10th Circuit Holds That EPA May Change Tentative Interpretation of Regulation without Following Procedural Requirements of the Administrative Procedure Act
In United States v. U.S. Magnesium, No. 08-4185, the 10th Circuit United States Court of Appeals addressed whether failure to comply with the notice and comment procedures of the Administrative Procedure Act (“APA”) precluded the United States Environmental Protection Agency (“EPA”) from changing its prior interpretation of an ambiguous 1991 regulation.
The lawsuit underlying the appeal concerned five waste byproducts (“the five Complaint wastes”) generated by U.S. Magnesium through its magnesium production process. The United States argued that U.S. Magnesium’s handling of these wastes did not comply with Subtitle C of the Resource Conservation and Recovery Act of 1976 (“RCRA”). U.S. Magnesium responded that the EPA previously exempted the five wastes from Subtitle C’s requirements in a prior interpretation of its own regulation, and that the EPA was precluded from changing that interpretation without first complying with the notice and comment procedures of the Administrative Procedure Act (“APA”). The district court agreed with U.S. Magnesium and granted partial summary judgment in its favor.
However, after determining that the EPA never previously adopted a “definitive” interpretation of Subtitle C, the 10th Circuit vacated the district court’s order. The 10th Circuit held that EPA remained free to change its prior tentative regulatory interpretation and issue a new interpretation without assuming APA notice and comment obligations.
The final Subtitle C regulations issued by EPA in 1980 treated large volume, low risk mineral processing wastes as hazardous wastes subject to the same stringent Subtitle C requirements as other such wastes. Shortly thereafter, Congress passed the Bevill Amendment, which required EPA to determine whether it should regulate such wastes under Subtitle C or under a less stringent regime, such as Subtitle D. In response, in 1990, EPA submitted a required Report to Congress on Special Wastes from Mineral Processing, which recommended the exemption of “[p]rocess wastewater from primary magnesium processing by the anhydrous process,” though the EPA noted that its “findings” were “tentative.” Thereafter, EPA’s “[f]inal regulatory determination and final rule” in June 1991 EPA confirmed that “[p]rocess wastewater from primary magnesium processing by the anhydrous process” definitively qualified for exemption from Subtitle C and should be subject to less onerous regulatory terms, mostly under Subtitle D. EPA did not purport, however, to interpret the phrase “[p]rocess wastewater from primary magnesium processing by the anhydrous process.”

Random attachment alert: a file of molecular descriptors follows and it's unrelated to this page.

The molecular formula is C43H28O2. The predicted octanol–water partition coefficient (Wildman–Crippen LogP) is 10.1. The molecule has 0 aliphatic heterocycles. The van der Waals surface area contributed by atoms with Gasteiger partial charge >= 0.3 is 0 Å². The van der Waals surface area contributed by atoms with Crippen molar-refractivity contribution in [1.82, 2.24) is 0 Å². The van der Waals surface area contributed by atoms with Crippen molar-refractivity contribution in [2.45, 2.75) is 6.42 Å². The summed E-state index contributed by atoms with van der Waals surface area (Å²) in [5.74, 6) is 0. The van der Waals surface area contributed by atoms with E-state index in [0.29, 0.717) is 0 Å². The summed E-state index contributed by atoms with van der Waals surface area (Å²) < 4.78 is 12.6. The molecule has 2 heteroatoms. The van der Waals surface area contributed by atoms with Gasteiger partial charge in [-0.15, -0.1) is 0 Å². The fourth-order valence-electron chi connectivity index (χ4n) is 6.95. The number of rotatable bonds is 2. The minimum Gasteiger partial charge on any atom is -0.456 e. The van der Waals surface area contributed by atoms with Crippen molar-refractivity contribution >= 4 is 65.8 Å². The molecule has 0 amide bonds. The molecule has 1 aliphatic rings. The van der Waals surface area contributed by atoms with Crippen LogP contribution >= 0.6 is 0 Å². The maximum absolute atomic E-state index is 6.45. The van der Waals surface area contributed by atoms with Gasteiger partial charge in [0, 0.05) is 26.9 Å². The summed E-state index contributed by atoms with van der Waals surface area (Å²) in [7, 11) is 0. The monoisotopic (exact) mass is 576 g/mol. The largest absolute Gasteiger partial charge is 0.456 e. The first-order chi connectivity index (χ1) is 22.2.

A 1991 dispute between EPA, U.S. Magnesium, and the State of Utah regarding whether the phrase “[p]rocess wastewater from primary magnesium processing by the anhydrous process” exempted from Subtitle C all of U.S. Magnesium’s pollution-control wastes led to the underlying lawsuit in 2001.
The 10th Circuit addressed whether EPA is precluded from pursuing its current and concededly plausible interpretation of its ambiguous 1991 regulation, under which the five Complaint wastes do not qualify as “process wastewater from primary magnesium processing by the anhydrous process,” because the Agency previously offered a different and inconsistent interpretation of that language. The EPA argued that the initial interpretation it offered in its 1990 Report to Congress was a tentative one, and that an agency need not undertake the rigors of APA notice and comment to change a merely tentative interpretation of its own rules. The court agreed with EPA, noting that even under the case law relied on by U.S. Magnesium, before an agency adopts a definitive interpretation of its own rule it remains free to hear new arguments, make adjustments, and change directions, all without having to undergo APA notice and comment. As a result, the 10th Circuit held that that EPA had not previously adopted a definitive interpretation of its 1991 rule, was free to adopt a different interpretation, and therefore vacated the district court’s order granting partial summary judgment to U.S. Magnesium.